REDEMPTION – Kate Flora

Joe Burgess and Reggie Libby looked out for each other in high school and in Vietnam.  Now, Joe still looks out for Reggie because he isn’t capable of looking out for himself.  Joe returned intact, returned to society, and serves successfully as a sergeant on the Portland, Maine police department.  Reggie returned, too, physically whole but bringing with him the demons of alcohol and a disintegrating mental state..  He married, and fathered a son, but gradually began to inhabit the world in which he was the only resident.  Joe and Reggie’s brother, Clay, work together to help him cope with life, but as Reggie gets older reality retreats further into the past.

One beautiful weekend in October, two excited boys tell Joe that there is a body floating in the harbor.  Joe is saddened but not surprised that it is Reggie.  Whether accident or suicide, Reggie’s death carries a certain inevitability.  That is until the death is ruled a homicide.  Reggie might have been an annoyance to friends and family, but what motive could there be for killing him?  Joe is too experienced to be surprised that even a man with nothing can still stand in the way of avarice.  Reggie has the additional misfortune of being surrounded by some of the most repugnant solid citizens Portland has to offer.

REDEMPTION continues the excellent Joe Burgess series that includes PLAYING GOD and THE ANGEL OF KNOWLTON PARK.  REDEMPTION veers into history with the introduction of Reggie, the tormented Vietnam vet.  One boy I grew up with died in Vietnam.  I use the word “boy” because he was nineteen when he died, denied the life of a man in full.  H was the only one I knew who went to southeast Asia;  all the other males in my group escaped the draft by enrolling in school.  That’s an ethical debate for another time and another place but overwhelmingly, the soldiers who served were from the lower socio-economic level.  Eisenhower got the US involved in Vietnam, Kennedy sent more troops in, and Johnson got the blame for something over which he had little control.  All was done to prevent the domino theory from taking hold, preventing other countries in the area from falling to the communists.  Clearly, history has proven that the plan didn’t work.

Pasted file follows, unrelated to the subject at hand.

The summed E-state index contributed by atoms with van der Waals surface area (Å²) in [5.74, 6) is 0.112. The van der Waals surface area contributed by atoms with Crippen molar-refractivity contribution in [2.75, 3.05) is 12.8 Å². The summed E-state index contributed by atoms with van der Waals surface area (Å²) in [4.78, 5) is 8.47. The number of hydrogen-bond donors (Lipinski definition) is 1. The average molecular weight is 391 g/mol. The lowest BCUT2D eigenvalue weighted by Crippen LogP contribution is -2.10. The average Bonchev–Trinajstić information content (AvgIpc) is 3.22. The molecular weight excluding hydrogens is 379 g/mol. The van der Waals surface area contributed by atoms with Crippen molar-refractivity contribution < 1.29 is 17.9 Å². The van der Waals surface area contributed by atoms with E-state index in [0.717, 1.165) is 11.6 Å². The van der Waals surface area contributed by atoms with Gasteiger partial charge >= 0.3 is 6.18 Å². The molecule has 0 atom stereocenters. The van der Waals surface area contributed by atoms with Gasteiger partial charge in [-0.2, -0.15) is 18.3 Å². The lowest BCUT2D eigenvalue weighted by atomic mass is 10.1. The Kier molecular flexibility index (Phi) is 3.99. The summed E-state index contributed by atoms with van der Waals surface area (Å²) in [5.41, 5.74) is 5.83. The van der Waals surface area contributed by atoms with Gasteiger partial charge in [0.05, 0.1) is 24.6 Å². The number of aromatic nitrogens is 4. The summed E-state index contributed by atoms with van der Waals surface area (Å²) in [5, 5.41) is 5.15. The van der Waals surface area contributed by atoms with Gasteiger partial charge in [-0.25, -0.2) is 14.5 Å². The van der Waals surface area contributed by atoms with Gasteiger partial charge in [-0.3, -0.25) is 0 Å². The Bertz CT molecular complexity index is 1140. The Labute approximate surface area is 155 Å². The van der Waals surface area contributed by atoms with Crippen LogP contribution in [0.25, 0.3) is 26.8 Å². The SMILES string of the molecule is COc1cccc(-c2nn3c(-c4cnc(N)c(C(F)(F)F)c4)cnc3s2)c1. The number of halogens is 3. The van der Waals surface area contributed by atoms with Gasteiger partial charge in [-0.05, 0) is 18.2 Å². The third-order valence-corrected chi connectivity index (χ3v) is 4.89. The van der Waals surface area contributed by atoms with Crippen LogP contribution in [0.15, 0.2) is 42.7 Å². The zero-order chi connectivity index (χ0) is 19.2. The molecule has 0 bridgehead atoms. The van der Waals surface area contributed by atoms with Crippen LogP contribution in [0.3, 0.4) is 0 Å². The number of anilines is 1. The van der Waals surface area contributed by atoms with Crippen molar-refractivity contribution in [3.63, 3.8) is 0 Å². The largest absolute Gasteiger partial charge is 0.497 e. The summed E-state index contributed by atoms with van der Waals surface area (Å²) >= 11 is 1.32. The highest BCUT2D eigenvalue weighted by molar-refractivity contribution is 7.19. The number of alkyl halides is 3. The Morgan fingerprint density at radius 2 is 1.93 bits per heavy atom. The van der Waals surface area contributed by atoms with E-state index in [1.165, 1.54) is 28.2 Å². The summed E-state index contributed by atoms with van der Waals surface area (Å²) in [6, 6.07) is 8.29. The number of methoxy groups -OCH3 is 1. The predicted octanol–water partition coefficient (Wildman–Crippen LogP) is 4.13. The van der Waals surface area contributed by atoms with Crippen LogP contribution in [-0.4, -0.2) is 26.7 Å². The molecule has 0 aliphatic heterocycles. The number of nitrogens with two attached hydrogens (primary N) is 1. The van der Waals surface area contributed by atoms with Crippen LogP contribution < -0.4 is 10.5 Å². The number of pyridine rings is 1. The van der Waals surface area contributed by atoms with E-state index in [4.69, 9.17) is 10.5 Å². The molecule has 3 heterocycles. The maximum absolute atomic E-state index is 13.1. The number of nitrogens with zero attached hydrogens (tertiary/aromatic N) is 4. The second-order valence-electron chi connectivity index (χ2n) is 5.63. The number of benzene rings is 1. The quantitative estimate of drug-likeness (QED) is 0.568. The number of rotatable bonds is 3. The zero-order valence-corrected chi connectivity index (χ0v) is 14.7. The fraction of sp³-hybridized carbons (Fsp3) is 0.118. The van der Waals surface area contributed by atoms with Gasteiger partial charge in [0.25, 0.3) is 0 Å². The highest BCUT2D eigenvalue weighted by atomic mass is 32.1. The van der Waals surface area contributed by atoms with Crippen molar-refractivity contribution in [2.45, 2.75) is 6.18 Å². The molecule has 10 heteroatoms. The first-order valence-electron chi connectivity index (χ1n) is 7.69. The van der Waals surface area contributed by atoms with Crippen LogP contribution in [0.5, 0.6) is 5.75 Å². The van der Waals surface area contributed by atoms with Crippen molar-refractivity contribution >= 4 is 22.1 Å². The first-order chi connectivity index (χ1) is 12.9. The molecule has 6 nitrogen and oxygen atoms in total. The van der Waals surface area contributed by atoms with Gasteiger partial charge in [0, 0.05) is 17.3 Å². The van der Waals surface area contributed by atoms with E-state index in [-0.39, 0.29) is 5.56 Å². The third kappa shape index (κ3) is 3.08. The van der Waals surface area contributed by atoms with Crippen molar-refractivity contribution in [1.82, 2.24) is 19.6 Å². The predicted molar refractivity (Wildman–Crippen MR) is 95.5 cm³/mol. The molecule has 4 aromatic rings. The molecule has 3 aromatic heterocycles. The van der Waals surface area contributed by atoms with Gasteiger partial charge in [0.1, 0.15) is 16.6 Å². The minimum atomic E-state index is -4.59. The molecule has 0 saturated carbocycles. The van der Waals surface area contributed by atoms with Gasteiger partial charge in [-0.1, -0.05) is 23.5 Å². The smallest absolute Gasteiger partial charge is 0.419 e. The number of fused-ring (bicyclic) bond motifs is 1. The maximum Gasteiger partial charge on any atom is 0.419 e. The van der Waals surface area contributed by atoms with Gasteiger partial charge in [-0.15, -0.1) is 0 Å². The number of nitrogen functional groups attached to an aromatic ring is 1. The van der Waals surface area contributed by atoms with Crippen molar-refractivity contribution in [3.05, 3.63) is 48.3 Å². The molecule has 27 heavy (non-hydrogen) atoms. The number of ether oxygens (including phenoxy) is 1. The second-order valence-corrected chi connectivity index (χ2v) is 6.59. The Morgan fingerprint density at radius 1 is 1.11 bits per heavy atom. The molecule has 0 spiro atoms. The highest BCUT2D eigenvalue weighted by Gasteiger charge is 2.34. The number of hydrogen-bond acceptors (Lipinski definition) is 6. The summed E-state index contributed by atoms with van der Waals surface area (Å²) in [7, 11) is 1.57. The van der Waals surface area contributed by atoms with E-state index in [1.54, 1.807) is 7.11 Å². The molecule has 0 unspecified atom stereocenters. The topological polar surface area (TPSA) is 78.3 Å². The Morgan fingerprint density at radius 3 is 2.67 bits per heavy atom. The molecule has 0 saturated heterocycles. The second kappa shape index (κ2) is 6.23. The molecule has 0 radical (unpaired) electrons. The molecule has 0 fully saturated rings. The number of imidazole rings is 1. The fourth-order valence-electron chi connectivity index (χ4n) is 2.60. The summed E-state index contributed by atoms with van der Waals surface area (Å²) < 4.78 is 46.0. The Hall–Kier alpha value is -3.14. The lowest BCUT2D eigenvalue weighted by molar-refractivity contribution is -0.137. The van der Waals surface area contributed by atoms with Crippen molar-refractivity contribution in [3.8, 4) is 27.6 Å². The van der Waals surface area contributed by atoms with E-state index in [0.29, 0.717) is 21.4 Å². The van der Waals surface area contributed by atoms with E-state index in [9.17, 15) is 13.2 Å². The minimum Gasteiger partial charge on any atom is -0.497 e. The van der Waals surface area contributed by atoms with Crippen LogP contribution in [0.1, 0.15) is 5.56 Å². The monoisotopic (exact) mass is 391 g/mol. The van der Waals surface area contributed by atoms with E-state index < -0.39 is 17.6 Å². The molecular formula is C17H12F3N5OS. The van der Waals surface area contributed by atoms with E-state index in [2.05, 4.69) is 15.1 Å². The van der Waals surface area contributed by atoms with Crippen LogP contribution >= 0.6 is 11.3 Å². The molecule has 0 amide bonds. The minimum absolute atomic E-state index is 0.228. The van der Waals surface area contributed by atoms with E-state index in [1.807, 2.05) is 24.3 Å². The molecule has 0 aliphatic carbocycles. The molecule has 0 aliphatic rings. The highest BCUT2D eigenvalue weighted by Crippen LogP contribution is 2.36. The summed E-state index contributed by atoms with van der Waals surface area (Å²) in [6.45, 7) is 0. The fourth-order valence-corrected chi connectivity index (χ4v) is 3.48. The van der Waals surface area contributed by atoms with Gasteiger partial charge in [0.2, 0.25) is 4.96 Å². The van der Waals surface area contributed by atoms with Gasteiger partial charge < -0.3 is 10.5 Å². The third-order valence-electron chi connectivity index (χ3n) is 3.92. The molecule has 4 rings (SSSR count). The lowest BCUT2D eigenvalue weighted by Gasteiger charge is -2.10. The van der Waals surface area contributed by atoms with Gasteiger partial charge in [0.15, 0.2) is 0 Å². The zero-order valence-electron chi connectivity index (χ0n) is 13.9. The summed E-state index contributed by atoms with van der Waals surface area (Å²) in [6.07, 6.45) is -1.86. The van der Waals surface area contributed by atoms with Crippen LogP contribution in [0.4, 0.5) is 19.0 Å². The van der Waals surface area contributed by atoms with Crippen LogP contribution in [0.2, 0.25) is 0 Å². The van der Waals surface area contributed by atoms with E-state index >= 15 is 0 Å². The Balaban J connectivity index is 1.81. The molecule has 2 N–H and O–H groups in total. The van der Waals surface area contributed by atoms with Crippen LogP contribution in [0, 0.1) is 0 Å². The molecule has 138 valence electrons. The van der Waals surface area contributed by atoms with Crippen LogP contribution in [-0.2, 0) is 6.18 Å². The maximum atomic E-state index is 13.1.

The soldiers who were sent to Vietnam were unprepared for what they would confront.  Troops in the Pacific theatre of World War II had experienced jungle warfare so the military was able to provide some degree of insight into the problems that came with the territory but they were not prepared to fight an unidentified enemy.  How does a boy from Maine distinguish between women and children from the south and those from the north?  How can anyone tell in an instant if a woman is carrying a baby or a bomb?  War in Vietnam didn’t have rules.  War in Vietnam did give soldiers access to drugs.

When the soldiers returned to the United States, they weren’t welcomed as heroes who served their country.  They were taunted as baby killers.  The VA didn’t have the hospital space or the medical personnel to treat the minds of the men who had seen terrible things.  In creating Reggie, the author encapsulates all the soldiers who brought the jungle home with them.  Redemption can be defined as deliverance or rescue.  REDEMPTION is an apt title.

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One Response to REDEMPTION – Kate Flora

  1. Pingback: AUTHORS E – H (A Long List) | MURDER by TYPE

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